The Federal Reserve pushed interest rates to a 22-year high Wednesday, one month after a brief respite in hikes during the central bank’s race to bring down historic inflation.

The Fed hiked its baseline interest rate range by 0.25 percent to a span of 5.25 to 5.5 percent. It is the Fed’s 11th interest rate hike since March 2022, a dizzying ascent from near-zero interest rates at the beginning of last year.

All 11 voting members of the Federal Open Market Committee (FOMC), the panel of Fed officials charged with managing monetary policy, supported the rate hike.

Interest rates are among the sharpest tools in the Fed’s toolbox to hack away at high inflation, which is finally falling after squeezing consumers for the last two years.

Inflation peaked at 9.1 percent annually last June, a 40-year high that sparked fears of a recession on the horizon. Price growth has since fallen to 3 percent year over year as of last month, according to consumer price data released by the Department of Labor.

While this is a marked improvement from the same period last year, Fed officials are wary of pulling back on rate hikes before inflation is closer to the bank’s 2 percent annual target.

Inflation slowed to 3 percent in June, hits lowest rate in two years

Fed officials unanimously voted to pause in June after months of falling inflation, but several members privately expressed support for hiking rates last month. The economy is growing and adding jobs at a slower pace than before the Fed began hikes, but still faster than many economists expected it would after a series of rapid rate increases.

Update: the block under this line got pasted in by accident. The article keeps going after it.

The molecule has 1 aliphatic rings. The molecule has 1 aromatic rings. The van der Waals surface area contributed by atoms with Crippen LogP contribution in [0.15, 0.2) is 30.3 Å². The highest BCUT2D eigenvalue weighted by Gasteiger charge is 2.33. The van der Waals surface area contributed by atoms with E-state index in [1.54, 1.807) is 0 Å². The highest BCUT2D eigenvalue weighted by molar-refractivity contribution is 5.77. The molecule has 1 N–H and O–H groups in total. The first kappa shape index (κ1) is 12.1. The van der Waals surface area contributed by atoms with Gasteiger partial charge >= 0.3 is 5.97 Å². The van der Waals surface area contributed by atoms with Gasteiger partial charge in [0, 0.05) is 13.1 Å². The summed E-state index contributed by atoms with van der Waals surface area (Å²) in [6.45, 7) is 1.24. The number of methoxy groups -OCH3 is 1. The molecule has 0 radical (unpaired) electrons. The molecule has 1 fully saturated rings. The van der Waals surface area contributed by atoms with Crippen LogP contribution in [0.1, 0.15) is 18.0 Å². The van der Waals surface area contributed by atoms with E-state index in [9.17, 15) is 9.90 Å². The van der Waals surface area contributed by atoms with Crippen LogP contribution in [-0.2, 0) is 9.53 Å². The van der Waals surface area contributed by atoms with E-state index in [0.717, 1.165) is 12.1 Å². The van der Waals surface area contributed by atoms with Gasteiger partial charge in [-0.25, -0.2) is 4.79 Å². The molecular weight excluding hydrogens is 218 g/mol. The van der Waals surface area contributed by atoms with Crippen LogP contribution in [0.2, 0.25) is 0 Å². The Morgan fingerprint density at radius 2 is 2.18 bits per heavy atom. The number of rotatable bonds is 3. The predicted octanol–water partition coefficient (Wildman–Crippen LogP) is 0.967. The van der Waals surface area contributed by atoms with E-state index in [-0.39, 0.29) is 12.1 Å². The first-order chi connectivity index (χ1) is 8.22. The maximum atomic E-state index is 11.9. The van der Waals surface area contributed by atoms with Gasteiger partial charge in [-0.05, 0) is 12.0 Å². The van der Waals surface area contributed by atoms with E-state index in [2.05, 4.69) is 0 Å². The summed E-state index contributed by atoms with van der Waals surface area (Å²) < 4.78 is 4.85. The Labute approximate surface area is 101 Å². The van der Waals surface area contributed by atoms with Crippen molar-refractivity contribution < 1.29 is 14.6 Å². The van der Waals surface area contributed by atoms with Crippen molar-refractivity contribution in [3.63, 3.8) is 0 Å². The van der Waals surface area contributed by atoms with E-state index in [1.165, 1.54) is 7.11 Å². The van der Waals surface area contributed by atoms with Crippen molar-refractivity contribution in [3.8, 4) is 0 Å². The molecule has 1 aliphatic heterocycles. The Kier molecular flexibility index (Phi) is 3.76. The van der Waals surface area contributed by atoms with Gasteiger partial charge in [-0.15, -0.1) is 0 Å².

While 0.25 percent doesn’t sound like a lot, incremental rate hikes can have a profound impact on the economy — and Americans’ wallets. 

From savings account yields to the cost of carrying a credit card balance, interest rate hikes drive up the cost of borrowing in an effort to curb inflation-driving spending.

Though some Wall Street experts predicted rate hikes could tip the economy into another recession, the prognosis has improved

Nearly three-quarters of the 52 business economists surveyed by the National Association for Business Economics (NABE) in June put the odds of a recession hitting in the next 12 months as 50 percent or less. That’s down significantly from a 50-50 split in NABE’s April survey.

Consumer confidence also jumped to its highest level in two years in July, according to the business research group The Conference Board.

Updated at 2:10 p.m.